Origin of taciturn
Related formstac·i·turn·ly, adverbun·tac·i·turn, adjectiveun·tac·i·turn·ly, adverb
Examples from the Web for taciturn
No one would confuse him the taciturn, forgetful and vengeful Senate Majority Leader.
Tall and taciturn, he exuded the easy authority of a young man used to money and the deference that came with it.Doug Kenney: The Odd Comic Genius Behind ‘Animal House’ and National Lampoon|Robert Sam Anson|March 1, 2014|DAILY BEAST
The exuberant, indefatigable Democrat from Oregon and the dour, taciturn Republican from New Hampshire made an odd couple.The Senate’s New Taxman Won’t Be Controlled By His Own Party|Linda Killian|February 18, 2014|DAILY BEAST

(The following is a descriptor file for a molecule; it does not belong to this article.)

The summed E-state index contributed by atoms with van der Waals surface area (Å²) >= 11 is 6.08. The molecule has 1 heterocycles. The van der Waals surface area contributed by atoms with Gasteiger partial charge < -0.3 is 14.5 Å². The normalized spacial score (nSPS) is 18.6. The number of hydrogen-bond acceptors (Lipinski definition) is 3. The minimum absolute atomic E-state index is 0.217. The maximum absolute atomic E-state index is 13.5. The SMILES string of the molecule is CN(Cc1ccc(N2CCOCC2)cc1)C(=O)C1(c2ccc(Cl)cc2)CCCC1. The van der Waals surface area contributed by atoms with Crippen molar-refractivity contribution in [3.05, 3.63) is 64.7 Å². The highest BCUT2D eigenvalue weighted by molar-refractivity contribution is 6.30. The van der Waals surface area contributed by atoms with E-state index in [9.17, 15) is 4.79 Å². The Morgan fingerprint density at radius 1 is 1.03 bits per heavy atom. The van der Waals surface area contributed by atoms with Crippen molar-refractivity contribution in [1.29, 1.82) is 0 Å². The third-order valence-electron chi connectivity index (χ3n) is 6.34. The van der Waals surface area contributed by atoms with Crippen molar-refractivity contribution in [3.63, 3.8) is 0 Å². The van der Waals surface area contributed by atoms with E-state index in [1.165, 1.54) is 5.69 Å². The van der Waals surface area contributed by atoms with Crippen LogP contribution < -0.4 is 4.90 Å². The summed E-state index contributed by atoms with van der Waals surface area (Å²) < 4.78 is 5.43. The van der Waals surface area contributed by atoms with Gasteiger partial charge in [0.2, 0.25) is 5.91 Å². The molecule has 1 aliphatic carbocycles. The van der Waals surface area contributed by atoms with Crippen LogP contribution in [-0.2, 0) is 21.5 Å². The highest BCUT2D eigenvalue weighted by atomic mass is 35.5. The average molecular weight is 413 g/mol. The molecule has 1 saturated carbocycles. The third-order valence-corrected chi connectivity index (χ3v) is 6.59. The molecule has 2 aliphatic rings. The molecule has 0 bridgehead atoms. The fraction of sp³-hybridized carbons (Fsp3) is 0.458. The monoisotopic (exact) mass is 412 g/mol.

But he was also taciturn, rarely betraying his inner thoughts, his friends have said.Moon Men: The Private Lives of Neil Armstrong and Pals in “Togethersville”|Lily Koppel|September 1, 2012|DAILY BEAST
I became irrational and flunked the tough-guy test, the show-me-the-evidence test, the taciturn Gary Cooper test.
For to all outward appearances he was taciturn, unimaginative, self-willed.The Loom of Youth|Alec Waugh
But he was taciturn, and rarely spoke even to his own family, and spent on them almost less money than words.The Love Affairs of Great Musicians, Volume 2|Rupert Hughes
When I went up to the office where I was to file, the door was open and the most taciturn old man sat before a desk.Letters of a Woman Homesteader|Elinore Pruitt Stewart
But the taciturn Indian Chief coldly declined the polite proposal.The Romantic Settlement of Lord Selkirk's Colonists|George Bryce
I returned to Engin with my taciturn valet; but he showed no enthusiasm on the subject of Engin.Confessions of a Young Man|George Moore